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In re S.J.

Supreme Court of West Virginia

March 15, 2019

In re S.J., C.B.-1, S.B., A.B., D.B.-1, and D.B.-2

          (Ohio County 17-CJA-137-JPM, 17-CJA-138-JPM, 17-CJA-139-JPM, 17-CJA-140-JPM, 17-CJA-141-JPM, and 17-CJA-142-JPM)

          MEMORANDUM DECISION

         Petitioner Father C.B.-2, by counsel Peter P. Kurelac III, appeals the Circuit Court of Ohio County's October 5, 2018, order terminating his parental rights to S.J., C.B.-1, S.B., A.B., D.B.-1, and D.B.-2.[1] The West Virginia Department of Health and Human Resources ("DHHR"), by counsel S.L. Evans, filed a response in support of the circuit court's order and a supplemental appendix. The guardian ad litem ("guardian"), Joseph J. Moses, filed a response on behalf of the children in support of the circuit court's order. On appeal, petitioner argues that the circuit court erred in terminating his parental rights instead of imposing a less-restrictive dispositional alternative.

         This Court has considered the parties' briefs and the record on appeal. The facts and legal arguments are adequately presented, and the decisional process would not be significantly aided by oral argument. Upon consideration of the standard of review, the briefs, and the record presented, the Court finds no substantial question of law and no prejudicial error. For these reasons, a memorandum decision affirming the circuit court's order is appropriate under Rule 21 of the Rules of Appellate Procedure.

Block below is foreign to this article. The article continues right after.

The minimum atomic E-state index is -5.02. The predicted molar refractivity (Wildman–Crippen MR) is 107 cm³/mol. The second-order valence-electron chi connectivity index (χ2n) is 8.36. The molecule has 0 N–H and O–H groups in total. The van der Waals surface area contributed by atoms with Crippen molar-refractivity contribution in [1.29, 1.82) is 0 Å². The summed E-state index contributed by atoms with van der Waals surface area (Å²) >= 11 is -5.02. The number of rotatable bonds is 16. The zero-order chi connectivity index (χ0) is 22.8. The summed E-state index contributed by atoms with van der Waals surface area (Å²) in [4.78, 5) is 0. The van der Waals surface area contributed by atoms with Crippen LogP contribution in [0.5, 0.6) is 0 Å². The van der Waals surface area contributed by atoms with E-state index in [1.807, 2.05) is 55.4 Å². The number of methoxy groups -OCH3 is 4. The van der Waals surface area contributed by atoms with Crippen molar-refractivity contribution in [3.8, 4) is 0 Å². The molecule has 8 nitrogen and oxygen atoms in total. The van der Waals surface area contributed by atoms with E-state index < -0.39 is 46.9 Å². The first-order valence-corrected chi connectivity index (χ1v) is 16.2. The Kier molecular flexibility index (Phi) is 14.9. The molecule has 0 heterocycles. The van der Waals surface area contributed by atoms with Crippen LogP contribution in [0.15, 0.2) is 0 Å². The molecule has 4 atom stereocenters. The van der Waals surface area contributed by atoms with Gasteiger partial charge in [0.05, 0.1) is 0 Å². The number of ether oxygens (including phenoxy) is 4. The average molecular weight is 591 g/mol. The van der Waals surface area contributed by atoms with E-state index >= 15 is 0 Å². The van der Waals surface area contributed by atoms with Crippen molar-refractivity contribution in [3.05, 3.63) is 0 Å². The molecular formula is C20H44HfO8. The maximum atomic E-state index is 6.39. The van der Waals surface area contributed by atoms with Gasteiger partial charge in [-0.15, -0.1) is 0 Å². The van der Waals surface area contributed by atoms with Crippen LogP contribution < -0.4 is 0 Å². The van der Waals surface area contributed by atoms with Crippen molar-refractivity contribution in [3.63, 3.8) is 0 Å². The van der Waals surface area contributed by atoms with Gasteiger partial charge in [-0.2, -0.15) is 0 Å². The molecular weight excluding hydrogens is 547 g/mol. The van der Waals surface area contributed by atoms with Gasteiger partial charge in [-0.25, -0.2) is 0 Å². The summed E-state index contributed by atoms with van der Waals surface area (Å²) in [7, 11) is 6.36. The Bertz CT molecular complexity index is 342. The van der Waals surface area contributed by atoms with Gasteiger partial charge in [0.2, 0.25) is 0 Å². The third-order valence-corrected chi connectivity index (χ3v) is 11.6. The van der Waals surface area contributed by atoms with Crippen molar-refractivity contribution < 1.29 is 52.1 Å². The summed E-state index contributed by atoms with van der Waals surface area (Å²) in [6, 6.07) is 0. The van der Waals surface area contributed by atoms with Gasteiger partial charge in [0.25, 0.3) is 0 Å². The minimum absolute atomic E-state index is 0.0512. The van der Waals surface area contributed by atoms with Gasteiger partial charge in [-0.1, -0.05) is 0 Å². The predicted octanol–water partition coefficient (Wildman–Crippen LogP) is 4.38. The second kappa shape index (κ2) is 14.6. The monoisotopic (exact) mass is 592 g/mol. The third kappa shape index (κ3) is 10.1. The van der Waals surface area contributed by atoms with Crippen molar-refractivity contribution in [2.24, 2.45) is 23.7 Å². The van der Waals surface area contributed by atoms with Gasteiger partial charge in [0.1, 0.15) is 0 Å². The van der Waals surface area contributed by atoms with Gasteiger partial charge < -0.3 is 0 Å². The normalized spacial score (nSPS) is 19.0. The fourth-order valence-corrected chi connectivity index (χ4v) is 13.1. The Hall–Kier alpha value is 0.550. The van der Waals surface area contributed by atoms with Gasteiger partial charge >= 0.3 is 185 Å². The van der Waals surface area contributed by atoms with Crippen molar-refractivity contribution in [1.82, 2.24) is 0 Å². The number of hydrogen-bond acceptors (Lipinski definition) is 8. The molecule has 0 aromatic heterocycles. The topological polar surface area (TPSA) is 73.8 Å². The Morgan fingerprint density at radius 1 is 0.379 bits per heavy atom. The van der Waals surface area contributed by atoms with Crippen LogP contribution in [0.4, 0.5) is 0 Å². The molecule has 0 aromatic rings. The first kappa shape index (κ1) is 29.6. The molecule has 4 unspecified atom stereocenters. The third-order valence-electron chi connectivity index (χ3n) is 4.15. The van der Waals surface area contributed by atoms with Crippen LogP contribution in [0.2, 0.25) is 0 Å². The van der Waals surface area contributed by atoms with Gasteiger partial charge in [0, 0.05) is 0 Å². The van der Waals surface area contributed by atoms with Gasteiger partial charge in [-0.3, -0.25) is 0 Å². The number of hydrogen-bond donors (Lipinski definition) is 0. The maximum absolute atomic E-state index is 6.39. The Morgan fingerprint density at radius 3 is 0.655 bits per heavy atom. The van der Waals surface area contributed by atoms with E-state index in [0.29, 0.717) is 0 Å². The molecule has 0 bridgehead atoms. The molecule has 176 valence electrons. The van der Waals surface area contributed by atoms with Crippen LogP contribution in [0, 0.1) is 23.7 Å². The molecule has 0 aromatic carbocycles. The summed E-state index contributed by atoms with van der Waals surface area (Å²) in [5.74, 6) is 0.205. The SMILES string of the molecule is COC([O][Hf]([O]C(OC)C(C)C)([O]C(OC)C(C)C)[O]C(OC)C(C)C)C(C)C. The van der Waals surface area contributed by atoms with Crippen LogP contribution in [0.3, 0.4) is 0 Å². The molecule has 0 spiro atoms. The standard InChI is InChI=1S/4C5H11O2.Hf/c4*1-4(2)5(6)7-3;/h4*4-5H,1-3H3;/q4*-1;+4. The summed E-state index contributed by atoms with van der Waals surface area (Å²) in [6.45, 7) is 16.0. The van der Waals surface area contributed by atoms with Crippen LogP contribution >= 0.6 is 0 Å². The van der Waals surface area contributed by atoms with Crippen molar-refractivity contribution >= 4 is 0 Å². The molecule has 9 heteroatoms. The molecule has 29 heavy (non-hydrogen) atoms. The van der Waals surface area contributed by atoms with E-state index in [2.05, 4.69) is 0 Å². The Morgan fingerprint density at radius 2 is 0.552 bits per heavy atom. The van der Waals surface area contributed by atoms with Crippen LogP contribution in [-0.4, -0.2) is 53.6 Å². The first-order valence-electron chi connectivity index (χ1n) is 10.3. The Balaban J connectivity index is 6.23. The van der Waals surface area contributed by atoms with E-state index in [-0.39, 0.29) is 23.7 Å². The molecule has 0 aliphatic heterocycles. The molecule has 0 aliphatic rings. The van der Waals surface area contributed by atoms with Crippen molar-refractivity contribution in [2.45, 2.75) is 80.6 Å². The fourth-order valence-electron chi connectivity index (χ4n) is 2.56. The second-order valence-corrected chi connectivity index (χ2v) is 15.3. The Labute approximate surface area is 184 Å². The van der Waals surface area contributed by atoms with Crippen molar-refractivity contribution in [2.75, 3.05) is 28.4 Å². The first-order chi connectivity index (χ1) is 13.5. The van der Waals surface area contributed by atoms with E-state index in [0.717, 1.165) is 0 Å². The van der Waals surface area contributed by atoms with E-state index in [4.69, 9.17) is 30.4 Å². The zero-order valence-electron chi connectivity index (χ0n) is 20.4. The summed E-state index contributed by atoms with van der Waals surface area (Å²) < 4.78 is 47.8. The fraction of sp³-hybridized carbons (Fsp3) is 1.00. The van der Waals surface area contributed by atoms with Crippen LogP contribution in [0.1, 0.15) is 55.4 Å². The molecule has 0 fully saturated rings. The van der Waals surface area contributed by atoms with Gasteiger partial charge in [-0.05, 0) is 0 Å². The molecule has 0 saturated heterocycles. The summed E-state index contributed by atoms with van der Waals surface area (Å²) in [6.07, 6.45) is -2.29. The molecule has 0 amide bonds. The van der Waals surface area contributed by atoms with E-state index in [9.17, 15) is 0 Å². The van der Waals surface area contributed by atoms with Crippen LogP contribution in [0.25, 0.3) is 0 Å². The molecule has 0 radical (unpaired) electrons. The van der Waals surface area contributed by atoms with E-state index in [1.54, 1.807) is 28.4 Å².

In December of 2017, the DHHR filed an abuse and neglect petition that alleged the parents routinely left the children in the care of others and, during those times, neglected the children by failing to provide them "with the necessary food, clothing, shelter, supervision, medical care or education." The DHHR also alleged that the parents "lack parenting skills, parenting knowledge and motivation" as evidenced by the fact that "they will not, cannot, and/or do not provide proper physical care, protection, supervision and psychological support appropriate to their children's ages and stages of development." The petition further alleged that both parents had extensive criminal histories; the mother was only recently released from incarceration prior to the proceedings and petitioner was incarcerated at the time the petition was filed. Because of their repeated incarcerations, the DHHR alleged that the parents abandoned the children. Moreover, the petition included an allegation that S.J. was sexually abused by a relative while living with her great-grandmother, in addition to the fact that the mother allowed the abuser around the children after she was made aware of the allegations.